In the first part of a new series on buildings that elevated cities, Modus turns its attention to the magnificent architecture of Bilbao’s Guggenheim. The building was the catalyst for the regeneration of a rundown industrial area, turning the waterfront site into a must-visit location and having a big impact on the wider city.
Designed and created almost 25 years ago, the 32,500m2 museum in northern Spain raised Bilbao to a new position. It went from “a small traditional village with traditional people and traditional buildings to a new city with a building now attracting 1.2m visitors a year,” says Juanjo Lopez del Corral Regulez, managing director at CBRE, Bilbao. With its interconnecting stone, glass, and titanium design, “it is an iconic building integrated into the city,” he says.
In 1991, the Bilbao Guggenheim Museum began as a strategic project for the Basque Country and the city of Bilbao. Local and regional public institutions agreed to an ambitious plan to change the city from an industrial economy to a new kind of economy with different services, which would attract more tourism.
Two years later in 1993, an international competition was won by architect Cesar Pelli, creator of Petronas Towers in Kuala Lumpur and the World Financial Center in New York, to develop a new city hub close to the Nervión River. It featured offices, residential units, a shopping centre, hotel, and library, which made up 30% of the area and an expanse of new public green space for pedestrians making the other 70%. Work on the museum, just 800m from the city centre, began in 1994 and finished in 1997.
The result couldn’t be more positive, says Leyre Octavio de Toledo Rodríguez, executive director of architecture at Savills Aguirre Newman. “[The museum] started the transformation of Bilbao. Its design, architecture and international impact confirmed its success – located at the riverside it started the new urban planning of the city, making Bilbao what it is today,” she says.
"Its construction was the cornerstone of changing the city, enhancing its new image. Before Guggenheim, the city was immersed in almost post-industrial decadence. The new museum was social change,” adds Rodríguez.
Peppered with four and five-star hotels, high-end residential property, restaurants and an abundance of green space, today the area around the Guggenheim is one of the city’s most valuable landscapes.
But it is the Guggenheim’s design, with no front or back, and curves of titanium, that takes centre stage. Its architect, Frank Gehry, is the man behind the Walt Disney Concert Hall, Los Angeles, the Richard B. Fisher Center, New York and the Museum of Pop Culture (formerly the Experience Music Project) in Seattle. His style is said to defy categorisation.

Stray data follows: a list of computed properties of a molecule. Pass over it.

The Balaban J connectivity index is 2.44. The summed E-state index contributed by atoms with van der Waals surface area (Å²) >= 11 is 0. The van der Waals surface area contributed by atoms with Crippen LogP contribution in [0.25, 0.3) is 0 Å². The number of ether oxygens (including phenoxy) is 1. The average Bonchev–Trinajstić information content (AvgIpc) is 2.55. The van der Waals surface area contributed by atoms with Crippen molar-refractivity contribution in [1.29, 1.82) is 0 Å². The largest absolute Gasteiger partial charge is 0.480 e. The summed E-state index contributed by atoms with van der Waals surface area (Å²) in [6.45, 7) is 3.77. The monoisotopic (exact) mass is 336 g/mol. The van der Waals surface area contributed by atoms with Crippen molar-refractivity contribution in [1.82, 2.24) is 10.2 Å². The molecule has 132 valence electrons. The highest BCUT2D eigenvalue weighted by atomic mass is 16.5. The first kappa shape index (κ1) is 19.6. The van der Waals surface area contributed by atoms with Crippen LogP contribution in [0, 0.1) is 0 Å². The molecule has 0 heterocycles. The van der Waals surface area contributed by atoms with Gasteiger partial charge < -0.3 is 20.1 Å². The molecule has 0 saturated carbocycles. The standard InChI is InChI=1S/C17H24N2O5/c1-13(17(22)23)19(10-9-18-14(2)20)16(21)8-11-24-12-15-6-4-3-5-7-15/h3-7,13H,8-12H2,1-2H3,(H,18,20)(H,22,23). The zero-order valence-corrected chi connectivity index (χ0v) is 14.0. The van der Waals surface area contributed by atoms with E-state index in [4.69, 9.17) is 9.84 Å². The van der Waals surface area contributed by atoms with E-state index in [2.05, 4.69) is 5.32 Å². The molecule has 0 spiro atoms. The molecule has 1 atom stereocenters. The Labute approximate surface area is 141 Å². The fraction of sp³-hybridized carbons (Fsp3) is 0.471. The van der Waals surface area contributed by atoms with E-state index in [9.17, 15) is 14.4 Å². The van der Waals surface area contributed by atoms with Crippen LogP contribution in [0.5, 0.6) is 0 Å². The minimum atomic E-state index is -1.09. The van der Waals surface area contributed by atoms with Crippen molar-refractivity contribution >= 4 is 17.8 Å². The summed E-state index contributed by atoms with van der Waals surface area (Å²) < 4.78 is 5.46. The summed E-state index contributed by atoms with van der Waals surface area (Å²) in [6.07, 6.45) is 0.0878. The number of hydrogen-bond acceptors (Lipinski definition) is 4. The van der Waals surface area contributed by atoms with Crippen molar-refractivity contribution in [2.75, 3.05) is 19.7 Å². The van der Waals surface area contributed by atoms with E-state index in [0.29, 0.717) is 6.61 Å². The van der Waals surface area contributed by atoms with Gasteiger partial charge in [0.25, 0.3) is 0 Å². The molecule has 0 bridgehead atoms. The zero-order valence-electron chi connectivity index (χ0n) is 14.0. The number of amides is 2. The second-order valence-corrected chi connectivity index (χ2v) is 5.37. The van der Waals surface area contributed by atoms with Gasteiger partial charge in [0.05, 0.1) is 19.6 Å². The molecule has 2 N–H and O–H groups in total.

“The surprising thing about Gehry’s buildings are how extremely contextual they are,” says Ann Gray FRICS, Gray Real Estate Advisors and RICS Senior Vice President. “There is no question he has incorporated compound radii from the old to the new in a way that unifies the disjoined street frontage in this randomly built part of the city.
“[While the Guggenheim] was not the first building that he designed in this aesthetic, it was the first to be completed, eliciting rave reviews from critics and creating a global appetite for the groundbreaking work that more conservative clients were slow to embrace. It is part of a string of city-sponsored riverfront amenities that incorporate the curve of the riverbank into their site planning.”
Gehry, says Gray, “created a three-dimensional metaphor for the water that is the city’s life-giving force. [His] claim that his design references the vernacular rhythm of nearby housing is a stretch but there is no question that he took it into account.
“The scale and level of detail abutting the neighbourhood is deferential, rising to an exuberant architectural flourish toward the waterfront,” she adds.
Such is the power of its presence that the Guggenheim, like the Sydney Opera House, has become the city’s brand. “Combined with the prestige of the Guggenheim as an institution and the quality of its collection, this architecture has become a destination and a valuable boon to the local tourist economy, gaining the moniker ‘The Bilbao Effect’,” says Gray. “It put Bilbao on the international cultural map.”
While there is no questioning the building’s popularity as an attraction, it’s sustainability credentials in today’s ESG-driven, environmentally friendly world, are another thing.
“The principal sustainability item is the urban regeneration that the building provides,” says Rodríguez, adding the durability of the titanium in the façade ‘is something to point out.’ But she adds: “Most likely, it was not designed with sustainability in mind as it was built in the era of architectural excess and disproportionate budgets.”
Gray is more candid: “If you consider the thousands of tonnes of steel and concrete required to make the sheet metal skin look like it is floating, you could never say Gehry’s buildings are environmentally driven.”
That the Guggenheim Museum was created to make a statement for change is a testament to how a building can revitalise, regenerate and rejuvenate a city not only for the better, but forever.
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